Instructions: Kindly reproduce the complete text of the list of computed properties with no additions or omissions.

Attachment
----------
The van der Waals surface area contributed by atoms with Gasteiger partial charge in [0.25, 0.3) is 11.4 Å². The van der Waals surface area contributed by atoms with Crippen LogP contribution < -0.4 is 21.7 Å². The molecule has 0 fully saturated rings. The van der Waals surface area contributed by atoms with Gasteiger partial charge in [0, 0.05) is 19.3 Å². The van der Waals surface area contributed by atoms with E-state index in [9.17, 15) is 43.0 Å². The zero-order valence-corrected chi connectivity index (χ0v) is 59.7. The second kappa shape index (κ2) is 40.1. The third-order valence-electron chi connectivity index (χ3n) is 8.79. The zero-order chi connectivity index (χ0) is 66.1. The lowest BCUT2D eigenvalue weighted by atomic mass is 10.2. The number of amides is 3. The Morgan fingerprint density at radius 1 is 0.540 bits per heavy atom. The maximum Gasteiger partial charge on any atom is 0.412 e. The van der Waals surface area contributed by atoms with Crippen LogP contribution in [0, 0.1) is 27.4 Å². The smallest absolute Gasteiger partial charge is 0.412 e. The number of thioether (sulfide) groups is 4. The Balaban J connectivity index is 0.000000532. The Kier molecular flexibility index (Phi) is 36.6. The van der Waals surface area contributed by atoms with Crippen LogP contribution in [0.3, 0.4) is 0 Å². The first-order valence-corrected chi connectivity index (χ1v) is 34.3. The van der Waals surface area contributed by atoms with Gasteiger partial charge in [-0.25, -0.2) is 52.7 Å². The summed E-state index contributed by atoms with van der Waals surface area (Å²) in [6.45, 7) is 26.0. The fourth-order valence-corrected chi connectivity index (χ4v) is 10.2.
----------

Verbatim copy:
The van der Waals surface area contributed by atoms with Gasteiger partial charge in [0.25, 0.3) is 11.4 Å². The van der Waals surface area contributed by atoms with Crippen LogP contribution < -0.4 is 21.7 Å². The molecule has 0 fully saturated rings. The van der Waals surface area contributed by atoms with Gasteiger partial charge in [0, 0.05) is 19.3 Å². The van der Waals surface area contributed by atoms with E-state index in [9.17, 15) is 43.0 Å². The zero-order valence-corrected chi connectivity index (χ0v) is 59.7. The second kappa shape index (κ2) is 40.1. The third-order valence-electron chi connectivity index (χ3n) is 8.79. The zero-order chi connectivity index (χ0) is 66.1. The lowest BCUT2D eigenvalue weighted by atomic mass is 10.2. The number of amides is 3. The Morgan fingerprint density at radius 1 is 0.540 bits per heavy atom. The maximum Gasteiger partial charge on any atom is 0.412 e. The van der Waals surface area contributed by atoms with Crippen LogP contribution in [0, 0.1) is 27.4 Å². The smallest absolute Gasteiger partial charge is 0.412 e. The number of thioether (sulfide) groups is 4. The Balaban J connectivity index is 0.000000532. The Kier molecular flexibility index (Phi) is 36.6. The van der Waals surface area contributed by atoms with Crippen LogP contribution in [0.3, 0.4) is 0 Å². The first-order valence-corrected chi connectivity index (χ1v) is 34.3. The van der Waals surface area contributed by atoms with Gasteiger partial charge in [-0.25, -0.2) is 52.7 Å². The summed E-state index contributed by atoms with van der Waals surface area (Å²) in [6.45, 7) is 26.0. The fourth-order valence-corrected chi connectivity index (χ4v) is 10.2.